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I Don’t Want It All

All is too much.

About a year ago I had twins, a boy and a girl. “Instant family!” is what I still can’t believe people said. There’s a lot of real niche social content about twin parenting. Google “the double football” if you’re curious. But no matter if you’re a twin mom, a working mom, a SAHM, an Instagram mom, a momtrepreneur, not a mom—all women are peppered with empowering marketing and social messages about having it all.

From the “instant family” all the way to the perfect career trajectory, I have a right to have it all and to have it my way—like a Whopper. Except I can’t actually. Because the tiny people have a say, as does my husband, and the people who employ me and those who work for that bank that holds my mortgage. And frankly I don’t want it all. If I’m being honest, what I want is quite a bit less.

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While I’ve never been sentimentally attached to objects and no one would mistake my aesthetic for maximalism, the desire for less got stronger the higher I climbed on the corporate ladder. It wasn’t just that I wanted less clutter in my apartment, I wanted less clutter in my whole life.

About a year before the babies came, I chose to leave my full-time job to freelance. While I’m privileged to have a choice in the matter, I’ll add that juxtaposing “freelance” with “full time” might suggest working for yourself is half work, half vacation—it is not. What I was after, though, was not less work but less politicking.

When it came to a full-time job, having it “all” meant going all-in on someone else’s ideals. All-in on the plans and good ideas of someone else—and just who wasn’t always clear. The “all” also meant an all-in commitment to the whole multi-layered, bureaucratic, patriarchal system. Working for myself means more work in a lot of ways. But less inauthenticity.

I started working again when the babies were just about four months old, remotely with Spool and for a couple of small clients. Parenting is pretty much all-in, all the time, whether you want it or not. And I need to use my brain for something other than sleep schedules and singing songs and interpretive dance to the Moana soundtrack (which is a show stopper, by the way).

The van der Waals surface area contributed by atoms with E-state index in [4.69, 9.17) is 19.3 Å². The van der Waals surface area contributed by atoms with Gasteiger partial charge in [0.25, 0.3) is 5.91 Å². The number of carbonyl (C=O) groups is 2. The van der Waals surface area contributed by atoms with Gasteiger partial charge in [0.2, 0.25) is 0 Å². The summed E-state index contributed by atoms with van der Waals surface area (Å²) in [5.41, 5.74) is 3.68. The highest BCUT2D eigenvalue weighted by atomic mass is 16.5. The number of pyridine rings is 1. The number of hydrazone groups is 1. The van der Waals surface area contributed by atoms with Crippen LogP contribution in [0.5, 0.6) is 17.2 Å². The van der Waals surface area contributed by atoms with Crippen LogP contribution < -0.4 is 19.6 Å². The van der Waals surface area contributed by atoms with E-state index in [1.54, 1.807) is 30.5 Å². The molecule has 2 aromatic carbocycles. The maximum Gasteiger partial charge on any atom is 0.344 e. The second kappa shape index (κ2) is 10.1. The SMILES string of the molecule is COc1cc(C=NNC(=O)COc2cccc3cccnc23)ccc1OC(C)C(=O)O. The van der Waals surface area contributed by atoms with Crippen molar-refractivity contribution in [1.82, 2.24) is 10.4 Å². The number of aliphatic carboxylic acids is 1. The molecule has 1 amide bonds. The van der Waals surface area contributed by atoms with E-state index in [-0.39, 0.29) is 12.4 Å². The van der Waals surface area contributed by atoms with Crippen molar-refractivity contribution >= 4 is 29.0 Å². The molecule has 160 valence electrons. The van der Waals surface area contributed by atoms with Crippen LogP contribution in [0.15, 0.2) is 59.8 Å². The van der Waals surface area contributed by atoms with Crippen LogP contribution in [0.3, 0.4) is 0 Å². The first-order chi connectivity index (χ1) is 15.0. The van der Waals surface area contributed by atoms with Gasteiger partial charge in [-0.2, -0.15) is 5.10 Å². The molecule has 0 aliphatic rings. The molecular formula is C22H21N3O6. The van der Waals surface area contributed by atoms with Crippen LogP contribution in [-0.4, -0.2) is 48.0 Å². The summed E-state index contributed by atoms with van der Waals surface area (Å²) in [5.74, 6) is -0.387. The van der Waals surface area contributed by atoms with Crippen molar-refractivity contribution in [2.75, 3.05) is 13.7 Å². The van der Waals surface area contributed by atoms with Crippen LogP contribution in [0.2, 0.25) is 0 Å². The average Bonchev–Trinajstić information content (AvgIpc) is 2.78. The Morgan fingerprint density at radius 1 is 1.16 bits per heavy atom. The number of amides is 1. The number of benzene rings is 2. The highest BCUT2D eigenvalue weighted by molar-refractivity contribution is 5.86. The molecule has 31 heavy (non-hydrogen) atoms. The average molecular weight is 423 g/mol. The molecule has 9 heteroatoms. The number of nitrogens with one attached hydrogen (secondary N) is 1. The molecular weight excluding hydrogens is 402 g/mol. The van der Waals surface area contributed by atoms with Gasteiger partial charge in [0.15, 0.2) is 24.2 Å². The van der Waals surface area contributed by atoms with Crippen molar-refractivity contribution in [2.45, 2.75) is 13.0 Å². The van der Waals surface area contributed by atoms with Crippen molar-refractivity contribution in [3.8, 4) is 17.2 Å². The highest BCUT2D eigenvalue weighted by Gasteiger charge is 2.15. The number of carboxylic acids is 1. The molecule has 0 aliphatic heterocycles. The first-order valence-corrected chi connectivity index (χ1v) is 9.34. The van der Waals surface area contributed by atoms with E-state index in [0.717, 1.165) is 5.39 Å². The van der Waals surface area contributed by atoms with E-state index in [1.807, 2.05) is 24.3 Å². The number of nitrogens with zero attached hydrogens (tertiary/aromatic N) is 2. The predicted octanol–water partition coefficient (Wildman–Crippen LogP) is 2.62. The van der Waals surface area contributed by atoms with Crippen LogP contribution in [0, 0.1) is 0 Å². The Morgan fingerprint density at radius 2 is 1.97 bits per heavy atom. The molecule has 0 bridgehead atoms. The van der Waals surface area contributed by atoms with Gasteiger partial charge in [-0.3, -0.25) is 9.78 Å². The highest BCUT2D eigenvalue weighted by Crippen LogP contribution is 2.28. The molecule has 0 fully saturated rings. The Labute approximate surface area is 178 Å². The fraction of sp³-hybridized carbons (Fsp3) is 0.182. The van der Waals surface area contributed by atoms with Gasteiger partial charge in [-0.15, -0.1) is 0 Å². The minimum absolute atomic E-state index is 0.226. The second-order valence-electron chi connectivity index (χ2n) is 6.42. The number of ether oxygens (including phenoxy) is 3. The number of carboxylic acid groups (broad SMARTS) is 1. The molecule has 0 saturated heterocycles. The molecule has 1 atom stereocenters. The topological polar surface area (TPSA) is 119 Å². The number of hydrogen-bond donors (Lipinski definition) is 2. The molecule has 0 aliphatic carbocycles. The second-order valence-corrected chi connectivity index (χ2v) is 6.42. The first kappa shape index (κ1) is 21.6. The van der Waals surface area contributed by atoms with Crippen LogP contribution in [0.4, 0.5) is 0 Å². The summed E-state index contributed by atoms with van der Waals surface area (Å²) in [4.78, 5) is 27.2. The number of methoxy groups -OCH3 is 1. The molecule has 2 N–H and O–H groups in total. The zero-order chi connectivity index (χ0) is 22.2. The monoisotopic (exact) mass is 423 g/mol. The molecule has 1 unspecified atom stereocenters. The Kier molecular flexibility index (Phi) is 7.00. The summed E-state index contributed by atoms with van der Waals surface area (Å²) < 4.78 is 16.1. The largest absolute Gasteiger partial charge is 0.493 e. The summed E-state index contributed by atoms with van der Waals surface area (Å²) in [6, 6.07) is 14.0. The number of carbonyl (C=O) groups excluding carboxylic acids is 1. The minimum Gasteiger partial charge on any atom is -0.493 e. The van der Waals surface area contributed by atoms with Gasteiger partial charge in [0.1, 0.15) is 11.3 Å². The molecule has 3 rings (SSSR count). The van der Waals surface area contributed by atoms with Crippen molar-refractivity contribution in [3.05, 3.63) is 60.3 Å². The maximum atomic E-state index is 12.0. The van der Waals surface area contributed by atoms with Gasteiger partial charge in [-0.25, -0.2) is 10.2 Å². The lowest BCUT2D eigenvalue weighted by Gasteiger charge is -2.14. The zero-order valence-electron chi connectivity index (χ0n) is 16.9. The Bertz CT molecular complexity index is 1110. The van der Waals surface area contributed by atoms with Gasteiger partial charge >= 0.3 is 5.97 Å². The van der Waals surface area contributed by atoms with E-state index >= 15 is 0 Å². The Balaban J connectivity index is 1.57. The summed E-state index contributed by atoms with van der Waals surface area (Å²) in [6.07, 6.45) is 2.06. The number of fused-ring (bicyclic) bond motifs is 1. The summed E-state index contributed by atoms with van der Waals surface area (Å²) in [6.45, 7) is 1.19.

Working outside of parenting is not only about talking to other grown ups. It’s about exercising executive function on problem solving outside of the nursery. It’s about engaging with intelligent women who are working on their own versions of having it all.

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The moms on Instagram and on Facebook groups might be lovely as individuals. But together we form some kind shame-empowerment-beast that feeds on insecurity and Google symptom searches. When the beast isn’t ravenously destroying us, it is working to buck us up. It tells us we’re doing a great job. That we are enough. And it’s right.

There’s even a strong cohort of minimalist mothers out there sharing content about having less and feeling more. Like everything else, they offer equal parts empowerment and shame, depending on my mood. To succeed in this arena, plastic toys that make noise are a no-go, cloth diapers are a plus, and an old wine crate of wooden blocks are all any family needs to grow and connect. The minimalist-moms version of having it all seems to lie in some combination of home schooling and jaunty straw hats.

Soon our babies will turn one and I feel like they already have more toys than my brothers and I had combined through the ages of 15. Not to mention, we four live in an apartment less than 600 sq ft. When it comes to toys, I may not be winning the minimalist battle but I am urging the family not to buy as much for Christmas. Wanting less inauthenticity is seeping into every area of my life.

I want less stuff for them and more dancing in the kitchen with them. As luck would have it, our kitchen is also our living room, my office, and, for now, our bedroom. When it comes to spending time together we have that advantage. It’s fantastic because they just figured out how to wave and when I’m working and they’re in the bedroom, they wave at me from 5 feet away and I get watery-eyed but they don’t mind because their big plastic apparatus just started singing “Give My Regards To Broadway” so it’s all fine.

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On some level, I do want all the things: the work, the trajectory, and the dreams, plus the parenting and being a support for my family and for other women out there. But I don’t want all of it all the time. I want some of those things some of the time. And sometimes, I want nothing at all but silence.

Carrie Ingoglia is a creative director at Spool